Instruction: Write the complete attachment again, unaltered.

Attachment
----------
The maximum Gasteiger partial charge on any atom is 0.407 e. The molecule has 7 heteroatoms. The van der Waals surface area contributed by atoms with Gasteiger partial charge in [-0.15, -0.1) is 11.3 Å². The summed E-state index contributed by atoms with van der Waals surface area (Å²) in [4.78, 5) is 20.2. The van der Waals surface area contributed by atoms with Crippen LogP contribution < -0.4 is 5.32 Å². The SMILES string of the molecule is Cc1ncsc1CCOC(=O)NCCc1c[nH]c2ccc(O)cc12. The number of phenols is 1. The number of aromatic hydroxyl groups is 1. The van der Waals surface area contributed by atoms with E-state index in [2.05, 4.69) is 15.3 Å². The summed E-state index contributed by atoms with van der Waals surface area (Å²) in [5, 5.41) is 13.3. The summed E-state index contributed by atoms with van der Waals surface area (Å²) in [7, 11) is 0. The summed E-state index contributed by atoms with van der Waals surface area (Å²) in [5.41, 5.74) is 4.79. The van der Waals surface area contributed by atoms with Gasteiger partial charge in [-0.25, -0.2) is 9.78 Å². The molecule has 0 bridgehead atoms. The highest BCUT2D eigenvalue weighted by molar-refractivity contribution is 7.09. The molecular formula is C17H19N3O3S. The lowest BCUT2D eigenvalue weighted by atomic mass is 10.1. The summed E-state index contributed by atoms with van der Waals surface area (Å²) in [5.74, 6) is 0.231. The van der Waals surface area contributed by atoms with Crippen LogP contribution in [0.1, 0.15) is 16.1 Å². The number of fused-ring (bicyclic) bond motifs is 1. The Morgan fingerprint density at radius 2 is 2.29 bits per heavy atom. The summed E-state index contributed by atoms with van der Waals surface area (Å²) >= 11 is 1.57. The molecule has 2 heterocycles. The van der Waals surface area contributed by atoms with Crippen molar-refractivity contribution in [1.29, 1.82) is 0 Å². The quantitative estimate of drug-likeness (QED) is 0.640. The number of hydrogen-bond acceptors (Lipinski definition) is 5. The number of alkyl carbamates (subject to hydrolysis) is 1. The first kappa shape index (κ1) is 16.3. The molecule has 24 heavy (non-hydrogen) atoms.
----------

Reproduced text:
The maximum Gasteiger partial charge on any atom is 0.407 e. The molecule has 7 heteroatoms. The van der Waals surface area contributed by atoms with Gasteiger partial charge in [-0.15, -0.1) is 11.3 Å². The summed E-state index contributed by atoms with van der Waals surface area (Å²) in [4.78, 5) is 20.2. The van der Waals surface area contributed by atoms with Crippen LogP contribution < -0.4 is 5.32 Å². The SMILES string of the molecule is Cc1ncsc1CCOC(=O)NCCc1c[nH]c2ccc(O)cc12. The number of phenols is 1. The number of aromatic hydroxyl groups is 1. The van der Waals surface area contributed by atoms with E-state index in [2.05, 4.69) is 15.3 Å². The summed E-state index contributed by atoms with van der Waals surface area (Å²) in [5, 5.41) is 13.3. The summed E-state index contributed by atoms with van der Waals surface area (Å²) in [7, 11) is 0. The summed E-state index contributed by atoms with van der Waals surface area (Å²) in [5.41, 5.74) is 4.79. The van der Waals surface area contributed by atoms with Gasteiger partial charge in [-0.25, -0.2) is 9.78 Å². The molecule has 0 bridgehead atoms. The highest BCUT2D eigenvalue weighted by molar-refractivity contribution is 7.09. The molecular formula is C17H19N3O3S. The lowest BCUT2D eigenvalue weighted by atomic mass is 10.1. The summed E-state index contributed by atoms with van der Waals surface area (Å²) in [5.74, 6) is 0.231. The van der Waals surface area contributed by atoms with Crippen LogP contribution in [0.1, 0.15) is 16.1 Å². The number of fused-ring (bicyclic) bond motifs is 1. The Morgan fingerprint density at radius 2 is 2.29 bits per heavy atom. The summed E-state index contributed by atoms with van der Waals surface area (Å²) >= 11 is 1.57. The molecule has 2 heterocycles. The van der Waals surface area contributed by atoms with Crippen molar-refractivity contribution in [1.29, 1.82) is 0 Å². The quantitative estimate of drug-likeness (QED) is 0.640. The number of hydrogen-bond acceptors (Lipinski definition) is 5. The number of alkyl carbamates (subject to hydrolysis) is 1. The first kappa shape index (κ1) is 16.3. The molecule has 24 heavy (non-hydrogen) atoms.